How to Reset the Check Engine Light

There are three ways to reset the Toyota 4Runner’s check engine light.  We recommend trying to identify the problem and fixing it before resetting the check engine light.

1. Fix and Wait

The best way to clear the check engine light is to pull the trouble code, identify and fix the issue and then drive your 4Runner around until the module that threw the code recognizes that the problem is fixed. 

Sometimes it can take a few drive cycles for your vehicle’s check engine light to shut down.  Other times, it’ll happen as soon as you fire the vehicle up.  Some folks prefer to clear the code and see if it comes back on

2. Use an OBDII Scanner

You can use an OBDII scanner to turn off your 4Runner’s check engine light.  The catch is, that if you don’t fix the problem, the light will turn on again.

This is done by connecting a scan tool to your 4Runner’s PCM and choosing the “clear codes” option.

Once you’ve identified and fixed the issue, wait for three or four days of normal driving to see if the Check Engine Light turns back on.

If it does not come back on after this period, then you can assume that your Toyota 4Runner is fixed and the light won’t be turning back on.

3. Disconnect the Battery

If you’ve identified and fixed the issue that caused your 4Runner’s Check Engine Light to come on, resetting the light is as simple as disconnecting and reconnecting the battery. This can be done by unhooking both cables from the battery terminals (negative cable first) and waiting 30 seconds before reconnecting them.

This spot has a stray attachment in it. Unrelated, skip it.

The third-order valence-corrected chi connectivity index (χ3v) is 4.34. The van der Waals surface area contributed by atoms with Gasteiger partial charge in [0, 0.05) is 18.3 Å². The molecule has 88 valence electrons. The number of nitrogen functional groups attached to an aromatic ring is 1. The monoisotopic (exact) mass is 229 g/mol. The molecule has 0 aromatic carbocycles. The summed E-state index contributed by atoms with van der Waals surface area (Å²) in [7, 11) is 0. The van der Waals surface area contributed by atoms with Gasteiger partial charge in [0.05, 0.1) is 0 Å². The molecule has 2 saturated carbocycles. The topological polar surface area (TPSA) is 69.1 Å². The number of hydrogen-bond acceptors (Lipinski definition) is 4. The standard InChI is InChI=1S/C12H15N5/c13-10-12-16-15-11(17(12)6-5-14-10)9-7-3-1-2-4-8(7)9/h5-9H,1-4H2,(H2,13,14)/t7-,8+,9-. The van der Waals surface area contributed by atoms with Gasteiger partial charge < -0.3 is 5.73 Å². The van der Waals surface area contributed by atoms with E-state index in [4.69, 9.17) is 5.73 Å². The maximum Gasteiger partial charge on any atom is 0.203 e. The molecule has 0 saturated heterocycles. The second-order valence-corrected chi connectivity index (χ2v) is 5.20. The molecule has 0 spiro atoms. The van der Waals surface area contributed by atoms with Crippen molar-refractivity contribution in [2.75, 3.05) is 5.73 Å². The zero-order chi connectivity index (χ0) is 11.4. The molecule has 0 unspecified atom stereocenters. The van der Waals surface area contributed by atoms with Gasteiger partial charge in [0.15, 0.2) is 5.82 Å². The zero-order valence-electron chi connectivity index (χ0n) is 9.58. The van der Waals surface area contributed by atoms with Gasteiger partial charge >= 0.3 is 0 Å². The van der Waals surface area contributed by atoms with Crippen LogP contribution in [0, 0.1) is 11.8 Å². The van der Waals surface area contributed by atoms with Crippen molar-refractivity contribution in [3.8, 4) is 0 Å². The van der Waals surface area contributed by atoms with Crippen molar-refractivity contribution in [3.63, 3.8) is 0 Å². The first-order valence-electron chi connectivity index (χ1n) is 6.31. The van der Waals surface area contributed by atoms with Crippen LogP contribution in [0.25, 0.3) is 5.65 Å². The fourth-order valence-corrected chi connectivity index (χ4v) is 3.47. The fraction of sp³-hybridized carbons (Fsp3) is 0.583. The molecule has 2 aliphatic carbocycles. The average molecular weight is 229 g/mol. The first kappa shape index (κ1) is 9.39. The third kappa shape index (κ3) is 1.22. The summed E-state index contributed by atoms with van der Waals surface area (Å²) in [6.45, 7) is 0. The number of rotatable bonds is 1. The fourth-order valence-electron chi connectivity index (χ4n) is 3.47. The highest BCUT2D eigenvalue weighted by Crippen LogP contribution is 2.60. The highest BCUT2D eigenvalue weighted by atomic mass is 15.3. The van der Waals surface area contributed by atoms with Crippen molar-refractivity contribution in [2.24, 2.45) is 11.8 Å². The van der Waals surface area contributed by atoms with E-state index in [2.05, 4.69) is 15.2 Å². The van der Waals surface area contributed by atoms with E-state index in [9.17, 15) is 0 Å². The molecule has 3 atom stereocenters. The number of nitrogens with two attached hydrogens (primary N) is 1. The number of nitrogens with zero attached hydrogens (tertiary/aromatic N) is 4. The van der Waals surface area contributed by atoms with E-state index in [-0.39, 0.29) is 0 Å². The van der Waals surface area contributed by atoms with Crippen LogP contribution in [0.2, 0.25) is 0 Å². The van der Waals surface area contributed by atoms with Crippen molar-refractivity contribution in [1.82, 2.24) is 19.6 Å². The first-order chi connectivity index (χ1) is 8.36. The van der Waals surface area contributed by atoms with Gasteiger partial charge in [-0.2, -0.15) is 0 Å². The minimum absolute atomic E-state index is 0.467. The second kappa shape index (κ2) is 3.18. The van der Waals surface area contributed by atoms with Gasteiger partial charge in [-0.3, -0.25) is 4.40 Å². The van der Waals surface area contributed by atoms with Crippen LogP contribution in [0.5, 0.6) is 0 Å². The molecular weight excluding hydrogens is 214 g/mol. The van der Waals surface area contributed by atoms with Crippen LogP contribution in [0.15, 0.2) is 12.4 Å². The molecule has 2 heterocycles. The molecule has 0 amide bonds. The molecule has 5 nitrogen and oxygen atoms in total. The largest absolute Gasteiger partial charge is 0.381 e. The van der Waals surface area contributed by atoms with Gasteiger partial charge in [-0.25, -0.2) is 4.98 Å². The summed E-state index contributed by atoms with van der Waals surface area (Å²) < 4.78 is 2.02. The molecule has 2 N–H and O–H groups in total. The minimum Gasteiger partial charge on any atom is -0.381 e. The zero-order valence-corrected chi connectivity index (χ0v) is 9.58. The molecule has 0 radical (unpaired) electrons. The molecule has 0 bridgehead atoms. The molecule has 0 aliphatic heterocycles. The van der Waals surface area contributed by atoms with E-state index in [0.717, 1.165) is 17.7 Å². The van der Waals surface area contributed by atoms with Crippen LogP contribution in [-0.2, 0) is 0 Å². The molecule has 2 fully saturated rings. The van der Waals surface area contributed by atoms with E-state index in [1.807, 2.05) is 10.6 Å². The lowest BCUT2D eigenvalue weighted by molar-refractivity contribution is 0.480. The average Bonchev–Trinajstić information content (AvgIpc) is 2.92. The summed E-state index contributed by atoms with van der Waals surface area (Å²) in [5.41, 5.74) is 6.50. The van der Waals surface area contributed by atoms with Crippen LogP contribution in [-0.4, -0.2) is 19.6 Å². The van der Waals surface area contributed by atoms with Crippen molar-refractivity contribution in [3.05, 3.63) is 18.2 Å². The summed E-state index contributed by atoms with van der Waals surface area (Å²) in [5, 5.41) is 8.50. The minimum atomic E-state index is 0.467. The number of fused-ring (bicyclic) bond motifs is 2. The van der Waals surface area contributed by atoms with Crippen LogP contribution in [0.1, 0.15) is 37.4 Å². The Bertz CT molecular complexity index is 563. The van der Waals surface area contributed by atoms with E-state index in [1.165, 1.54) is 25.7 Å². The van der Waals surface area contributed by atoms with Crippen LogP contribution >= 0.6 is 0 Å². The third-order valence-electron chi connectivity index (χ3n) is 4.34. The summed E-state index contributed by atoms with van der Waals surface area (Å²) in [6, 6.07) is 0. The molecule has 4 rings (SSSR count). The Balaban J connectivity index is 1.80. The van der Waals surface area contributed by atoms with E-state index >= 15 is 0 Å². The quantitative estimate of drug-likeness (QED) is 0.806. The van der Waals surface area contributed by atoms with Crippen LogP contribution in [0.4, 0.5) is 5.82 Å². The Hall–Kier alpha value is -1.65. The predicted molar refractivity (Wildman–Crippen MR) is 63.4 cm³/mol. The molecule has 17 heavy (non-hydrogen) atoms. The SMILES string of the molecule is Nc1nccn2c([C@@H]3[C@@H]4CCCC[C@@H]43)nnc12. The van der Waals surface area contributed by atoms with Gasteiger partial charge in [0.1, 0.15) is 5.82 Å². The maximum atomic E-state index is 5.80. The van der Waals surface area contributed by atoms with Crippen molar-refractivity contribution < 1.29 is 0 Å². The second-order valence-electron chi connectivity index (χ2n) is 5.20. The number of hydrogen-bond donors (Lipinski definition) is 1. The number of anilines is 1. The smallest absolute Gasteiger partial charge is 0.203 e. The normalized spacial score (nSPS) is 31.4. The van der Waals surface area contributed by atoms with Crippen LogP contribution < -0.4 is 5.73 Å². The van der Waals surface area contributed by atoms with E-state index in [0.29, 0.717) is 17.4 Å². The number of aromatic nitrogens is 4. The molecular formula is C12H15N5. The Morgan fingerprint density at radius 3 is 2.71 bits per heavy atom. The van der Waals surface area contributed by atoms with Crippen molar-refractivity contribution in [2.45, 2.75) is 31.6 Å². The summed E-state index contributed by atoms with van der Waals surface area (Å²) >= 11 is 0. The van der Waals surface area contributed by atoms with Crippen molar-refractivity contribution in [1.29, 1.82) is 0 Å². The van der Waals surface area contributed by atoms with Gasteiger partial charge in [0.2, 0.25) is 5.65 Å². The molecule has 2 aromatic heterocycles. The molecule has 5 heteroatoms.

Once the battery is reconnected, your Check Engine Light should be reset and should no longer be illuminated. If the light does come back on again after you reset it, then it means that the issue has not been properly fixed and needs further attention.

Common Questions

Will a Vehicle Fail Inspection With the Check Engine Light On

If you are looking to get your Toyota 4Runner through emissions and the check engine light is on, it is an automatic fail in almost every State in the Union.  It doesn’t matter why the check engine light is on, it only matters that a code is stored. 

Here’s a list of the emissions regulations of each State.

You can’t reset a check engine light to circumvent emissions requirements.  When you reconnect the battery, the OBD II system is going to need several drive cycles to qualify to take an emissions test, which will give it enough time to recognize the issue.

Can You Drive With the Check Engine Light On?

Whether you can drive your 4Runner with the check engine light on depends on the code(s) that triggered the check engine light.  

You certainly can’t drive the Toyota 4Runner with the check engine light flashing.  A flashing check engine light indicates that there is a serious problem with the engine.

Why is My Check Engine Light Flashing?

A flashing Check Engine Light typically indicates a serious issue with your 4Runner and should not be ignored.  It usually indicates a catastrophic misfire that can dump raw fuel into the exhaust system, which can damage the catalytic converter and cause backfiring.  Do not drive your vehicle with a flashing check engine light.